Savage on the tsunami: "I wouldn't call it a tragedy. ... We shouldn't be spending a nickel on this"
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During nationally syndicated radio host Michael Savage's December 31 broadcast -- his first since the December 26 tsunami resulting from an earthquake in Southeast Asia -- Savage said that the tsumani was "not a tragedy" and that the United States should not be sending any aid to the affected countries because they are "hotbeds of radical Islam." Savage added: "We shouldn't be spending a nickel on this, as far as I'm concerned. ... I am sick of being bled to death by every damn incident on the earth."
Savage opened the program by saying that he needed some international aid because of rainy weather in San Francisco, the city from which he broadcasts his program. Savage also said that while he does not argue that "God struck" the people of Southeast Asia -- because he's "not a theologian" -- "[y]ou could argue, maybe this is God's hand, because some of their brethren struck Christian America."
From the December 31 edition of Savage Nation:
SAVAGE: It is the Savage Nation out here on the West Coast. We've had rain for five days. We have another five days of it. I need some aid right now. International aid. Because I may be suffering from seasonal affective disorder if this keeps up. Maybe I should go to the U.N. [United Nations] and see if I can get some special psychotherapy and sun lamps.
We shouldn't be sending as much as we're sending. Bush has a lot of gall writing a check for 135 million dollars. This is more a UNICEF deal, it's a U.N. deal, it's a Bahrain, Saudi Arabia, George Soros, Bill Clinton bleeding-heart-liberal deal. I don't want to send them any money. You know, a few airplanes with some medical supplies and a little lip service would have been fine for me.
You could take the argument that it's God's will, it's too bad and let's move on. And then let others help them. They're not in our sphere of interest. Primarily, they hate our guts in plain English. All right, well, the argument is, well, if you send them money, they're gonna like us, show 'em we're not anti-Muslim. That is such rubbish. That is such rubbish. They're gonna hate you anyhow, no matter what we ever do.
It's not a tragedy. I wouldn't call it a tragedy. It's a human disaster. It's not a tragedy in that sense. But, the issue is, theological questions suddenly arise. ... Now, for you atheists, you have no questions about this. It's a pure accident of nature. You don't ask yourself, "Was it God's hand?"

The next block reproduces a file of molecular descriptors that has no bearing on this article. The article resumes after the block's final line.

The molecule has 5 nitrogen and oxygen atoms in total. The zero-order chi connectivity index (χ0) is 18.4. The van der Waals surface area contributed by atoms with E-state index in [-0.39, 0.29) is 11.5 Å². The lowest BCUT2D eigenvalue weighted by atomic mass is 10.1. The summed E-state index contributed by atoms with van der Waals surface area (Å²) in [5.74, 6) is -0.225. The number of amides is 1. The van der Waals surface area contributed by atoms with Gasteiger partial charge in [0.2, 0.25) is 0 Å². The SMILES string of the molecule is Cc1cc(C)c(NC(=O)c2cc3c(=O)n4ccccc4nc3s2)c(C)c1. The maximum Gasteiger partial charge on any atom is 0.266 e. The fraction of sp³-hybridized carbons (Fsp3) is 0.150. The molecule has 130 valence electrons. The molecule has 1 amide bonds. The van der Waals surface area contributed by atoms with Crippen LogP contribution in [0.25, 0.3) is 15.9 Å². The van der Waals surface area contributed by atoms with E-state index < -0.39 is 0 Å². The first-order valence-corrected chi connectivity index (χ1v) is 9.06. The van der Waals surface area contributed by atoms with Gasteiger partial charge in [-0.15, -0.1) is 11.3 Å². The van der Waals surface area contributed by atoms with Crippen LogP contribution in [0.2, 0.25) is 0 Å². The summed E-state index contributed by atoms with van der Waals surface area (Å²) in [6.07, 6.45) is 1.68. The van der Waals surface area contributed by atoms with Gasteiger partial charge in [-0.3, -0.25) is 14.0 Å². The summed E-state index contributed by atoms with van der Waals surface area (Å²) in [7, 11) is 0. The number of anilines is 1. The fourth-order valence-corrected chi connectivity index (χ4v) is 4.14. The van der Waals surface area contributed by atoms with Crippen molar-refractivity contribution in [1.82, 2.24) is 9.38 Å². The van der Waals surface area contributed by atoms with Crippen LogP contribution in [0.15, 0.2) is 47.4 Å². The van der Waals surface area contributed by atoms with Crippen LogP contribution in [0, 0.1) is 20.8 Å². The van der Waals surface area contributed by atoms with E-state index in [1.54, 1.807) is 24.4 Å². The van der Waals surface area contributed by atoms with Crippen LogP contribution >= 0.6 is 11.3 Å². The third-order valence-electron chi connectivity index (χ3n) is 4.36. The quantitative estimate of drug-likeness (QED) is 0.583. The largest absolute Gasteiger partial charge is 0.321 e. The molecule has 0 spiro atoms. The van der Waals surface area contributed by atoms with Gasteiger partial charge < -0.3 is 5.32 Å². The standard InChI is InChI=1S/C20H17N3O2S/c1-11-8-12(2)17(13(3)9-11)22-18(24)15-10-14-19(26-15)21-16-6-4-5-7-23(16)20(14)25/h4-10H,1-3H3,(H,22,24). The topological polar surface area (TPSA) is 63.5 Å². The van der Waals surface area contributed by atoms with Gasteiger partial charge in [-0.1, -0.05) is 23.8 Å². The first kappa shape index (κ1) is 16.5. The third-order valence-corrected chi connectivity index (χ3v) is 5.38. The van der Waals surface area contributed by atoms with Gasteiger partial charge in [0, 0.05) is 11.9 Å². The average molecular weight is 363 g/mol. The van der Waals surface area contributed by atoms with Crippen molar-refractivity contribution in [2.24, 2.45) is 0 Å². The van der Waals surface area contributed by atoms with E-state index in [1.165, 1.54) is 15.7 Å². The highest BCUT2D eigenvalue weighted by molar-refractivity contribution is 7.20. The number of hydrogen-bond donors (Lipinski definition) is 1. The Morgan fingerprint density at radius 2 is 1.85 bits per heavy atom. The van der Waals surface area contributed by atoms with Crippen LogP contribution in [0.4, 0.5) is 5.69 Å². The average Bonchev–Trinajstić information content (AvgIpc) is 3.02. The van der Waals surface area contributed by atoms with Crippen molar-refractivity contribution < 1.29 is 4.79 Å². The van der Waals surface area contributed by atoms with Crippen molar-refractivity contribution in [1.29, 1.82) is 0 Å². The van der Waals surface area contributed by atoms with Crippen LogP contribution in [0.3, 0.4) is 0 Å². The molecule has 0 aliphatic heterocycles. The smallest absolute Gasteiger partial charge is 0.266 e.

If you are a God-believing, God-fearing person, I am sure at some point you ask yourself, wait a minute. The epicenter of this earthquake and the resulting tidal wave was adjacent to the sex trade island of Phuket, Thailand ... and then it knocked out many, many regions of Indonesia, some of which are the most vicious recruiting grounds for Islamic terrorists. That's a fact of reality. Then going the other way, it hit Sri Lanka, ex-Ceylon. And as you well know, Sri Lanka is a viciously anti-Western nation, the home of the Tamil Tigers, who are not only separatists but anti-Westerners, anti-Christians, etc. You could argue, maybe this is God's hand, because some of their brethren struck Christian America. Maybe God speaks the truth but waits. Seeks the truth and waits. I don't know. You could argue: God struck them. Now, I don't argue that because I'm not a theologian. Nor do I believe that God is omnipotent. I believe God is omnipresent. But I don't think God has control over every act because there would be no free will and I don't believe in that. ... But then again, who knows? I'm one man amongst billions of people, with one man's opinion.
Many of the countries and the areas in these countries that were hit by these tidal waves were hotbeds of radical Islam. Why should we be helping them destroy us? ... I think what we're doing is feeding our own demise. ... I truthfully don't believe in foreign aid.
We shouldn't be spending a nickel on this, as far as I'm concerned. ... I don't want one nickel of my money going over there. ... I am sick of being bled to death by every damn incident on the earth.
Savage is not the only person to oppose U.S. aid to tsunami victims. In a January 3 commentary on the conservative news website CNSNews.com, David Holcberg, a research associate at the Ayn Rand Institute, wrote that the U.S. government "should not give any money to help the tsunami victims. Why? Because the money is not the government's to give. Every cent the government spends comes from taxation. Every dollar the government hands out as foreign aid has to be extorted from an American taxpayer first."